Based on Likutey Halakhot, Beheimah v’Chayah Tehorah 4:45–46
Why do we eat honey with the challah and with the apple the first night of Rosh HaShanah? Every Jew knows it’s a siman, a sign, that we should have a sweet year. (It’s a testament to our faith that we believe that our eating honey has theurgical effect.) But there’s an even more powerful message in that sweet bite.
For a Jew, one of the most amazing things about honey is that it is kosher. Bees are not kosher, yet the honey they produce is. No other non-kosher animal or bird can make that claim! This is even more amazing when we consider that there’s no procedure or mitzvah that we need to do to make it kosher.
Reb Noson explains that in the on-going journey that mankind is making, there are two broad categories of tikkunim, rectifications, that are being made. There are those that we the people are responsible for, and those that God is doing. We’re supposed serve Him and obey. We do what we can, imperfectly because we are only human, and God finishes the job.
But being human we don’t always do what we’re supposed to. Sometimes our mistakes are unintentional, but sometimes—and let’s be honest here—they’re quite intentional. How can our mistakes bring us, as individuals and as a species, to our desired destiny? Reb Noson quotes Rebbe Nachman who said, “God is constantly getting the job done.”* What Rebbe Nachman meant, explains Reb Noson, is that no matter how badly a person or the human race botches the job, God will fix and steer things to the ending He wants**—if and when we do teshuvah (return).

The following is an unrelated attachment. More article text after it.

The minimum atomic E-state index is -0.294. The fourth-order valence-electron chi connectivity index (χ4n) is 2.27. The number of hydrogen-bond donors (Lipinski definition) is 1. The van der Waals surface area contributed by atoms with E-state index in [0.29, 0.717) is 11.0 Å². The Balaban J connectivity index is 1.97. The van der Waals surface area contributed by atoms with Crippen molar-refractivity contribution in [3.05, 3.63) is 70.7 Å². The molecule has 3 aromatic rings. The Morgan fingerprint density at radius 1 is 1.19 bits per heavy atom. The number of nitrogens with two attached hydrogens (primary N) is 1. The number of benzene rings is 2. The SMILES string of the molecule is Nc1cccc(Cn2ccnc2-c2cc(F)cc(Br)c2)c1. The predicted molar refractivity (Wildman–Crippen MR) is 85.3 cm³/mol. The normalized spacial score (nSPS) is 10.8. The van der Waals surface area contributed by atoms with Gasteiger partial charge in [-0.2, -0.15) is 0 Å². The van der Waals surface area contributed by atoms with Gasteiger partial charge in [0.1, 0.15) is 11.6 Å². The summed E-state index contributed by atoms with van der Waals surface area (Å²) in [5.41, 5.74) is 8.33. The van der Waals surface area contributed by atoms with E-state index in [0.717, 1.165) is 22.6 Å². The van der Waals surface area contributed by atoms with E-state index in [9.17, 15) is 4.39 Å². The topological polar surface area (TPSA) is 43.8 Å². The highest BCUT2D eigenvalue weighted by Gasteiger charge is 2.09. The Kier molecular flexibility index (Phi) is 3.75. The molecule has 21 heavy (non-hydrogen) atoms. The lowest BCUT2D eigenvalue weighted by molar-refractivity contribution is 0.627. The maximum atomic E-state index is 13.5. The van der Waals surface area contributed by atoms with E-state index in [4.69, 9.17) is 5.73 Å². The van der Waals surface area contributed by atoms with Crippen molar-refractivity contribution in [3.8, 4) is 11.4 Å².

That’s the lesson of the honey. We haven’t been so kosher for much too long a time. Yet, somehow, in some mysterious, unfathomable way, God can take all our sick and crazy ideas, our poisonous, filthy words, our laziness and greed, our cruelty to ourselves and others, and our disrespect for Him, and turn it all into the sweetest and best of all possible worlds.
May we live to see it and be part of it. Amen.
May you and yours be immediately written into the Book of the Tzaddikim.
© Copyright 2009 Breslov Research Institute
*Actually, what he said was, “Gott firt tamid ois.”
** WARNING! This is only for past mistakes and unintentional future mistakes. There is absolutely no license for behaving badly and relying on God’s kindness to clean up your mess.